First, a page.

-1/4 c honey
-6 T butter at room temp

1. Finely chop 1 t lime zest and combine with sugar in a bowl, mushing with fingers until combined and moist. Add cocoa and spread on baking sheet. Let dry at room temp 1 day. *Note: I didn't do this. I made it first and then made the truffles and it was fine. Also it made way more than I needed.

2. Put chocolate in a bowl. Put remaining lime zest and cream in a pan and bring just to a boil on medium heat. Cover and set aside 10 min. Uncover and return to a boil, then pour warm mixture over chocolate, let stand 30ish seconds, and whisk til chocolate is smooth.

3. In a small pan combine honey and lime juice. Stir over low heat til honey melts/everything's warm.

4. Stir honey/lime juice into chocolate mixture. Add butter a few T at a time, stirring until the ganache is smooth. You may not use all of the butter.

5. Cover until firm. *Note: It says "at least 4 hours or overnight" and I found 5 hours to not be enough so start this early.

6. Line some baking sheets w aluminum foil and scoop the ganache into lil balls, returning it to the freezer when it gets too warm. *Note: I used a small spoon and my hands. It was ridiculously messy, but at least I got the size and shape I wanted

7. Chill/freeze for about an hour and then roll in the lime zest mixture and eat all of them.

Chive-Lime Sweet Potatoes

Happy New Year!

Yes, it's Feb already and I'm so behind on this. Luckily, even though I haven't been blogging, I have been cooking.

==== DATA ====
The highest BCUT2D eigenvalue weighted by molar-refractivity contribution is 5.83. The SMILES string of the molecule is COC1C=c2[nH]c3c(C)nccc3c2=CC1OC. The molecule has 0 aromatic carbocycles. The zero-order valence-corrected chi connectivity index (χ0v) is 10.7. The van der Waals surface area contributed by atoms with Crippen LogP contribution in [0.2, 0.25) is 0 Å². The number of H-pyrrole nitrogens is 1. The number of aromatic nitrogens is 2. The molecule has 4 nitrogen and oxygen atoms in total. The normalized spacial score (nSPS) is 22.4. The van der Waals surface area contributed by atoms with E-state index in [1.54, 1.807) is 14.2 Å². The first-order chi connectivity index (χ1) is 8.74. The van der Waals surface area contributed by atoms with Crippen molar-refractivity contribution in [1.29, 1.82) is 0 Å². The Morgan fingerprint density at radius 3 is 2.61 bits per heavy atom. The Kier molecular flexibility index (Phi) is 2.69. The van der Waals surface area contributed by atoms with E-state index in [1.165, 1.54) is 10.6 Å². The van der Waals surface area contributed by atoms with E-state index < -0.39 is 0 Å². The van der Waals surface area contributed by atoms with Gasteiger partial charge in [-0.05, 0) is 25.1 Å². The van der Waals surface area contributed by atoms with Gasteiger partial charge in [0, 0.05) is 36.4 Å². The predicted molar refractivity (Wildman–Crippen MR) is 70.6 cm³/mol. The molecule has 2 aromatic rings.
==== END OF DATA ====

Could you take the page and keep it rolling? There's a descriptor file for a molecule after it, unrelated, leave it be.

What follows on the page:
Here's the first of a barrage of posts:

Chive-Lime Sweet Potatoes!

This is so easy and unexpectedly delicious.

Zest a lime, chop some chives, boil agave+lime juice, roast potatoes, mix. The end!

"Roasted Sweet Potatoes with Lime Syrup and Chives" discovered on the wide, wonderful world of Epicurious and slightly tweaked:

  • 3 1/2 lb sweet potatoes, peeled and cut into 1/2-inch cubes
  • salt and pepper to taste
  • 1/4 cup water
  • 1 T agave
  • 1 T fresh lime juice
  • 1/2 t lime zest
  • 2 T finely chopped fresh chives
  • oil to coat potatoes

  • 1. Preheat oven to 450°F and spread potatoes out in a casserole dish (or more pans as needed), sprinkle with salt n pepper, and oil to lightly coat.

    2. Roast for 15-30 min, depending on your oven. They should be tender when poked with a fork.

    3. While the potatoes cook, bring water, agave, and lime juice to a boil in a little saucepan, then simmer until reduced to a few Ts (3-5 min).

    4. Toss the the potatoes w the sauce, add the lime zest, and finish with the chives!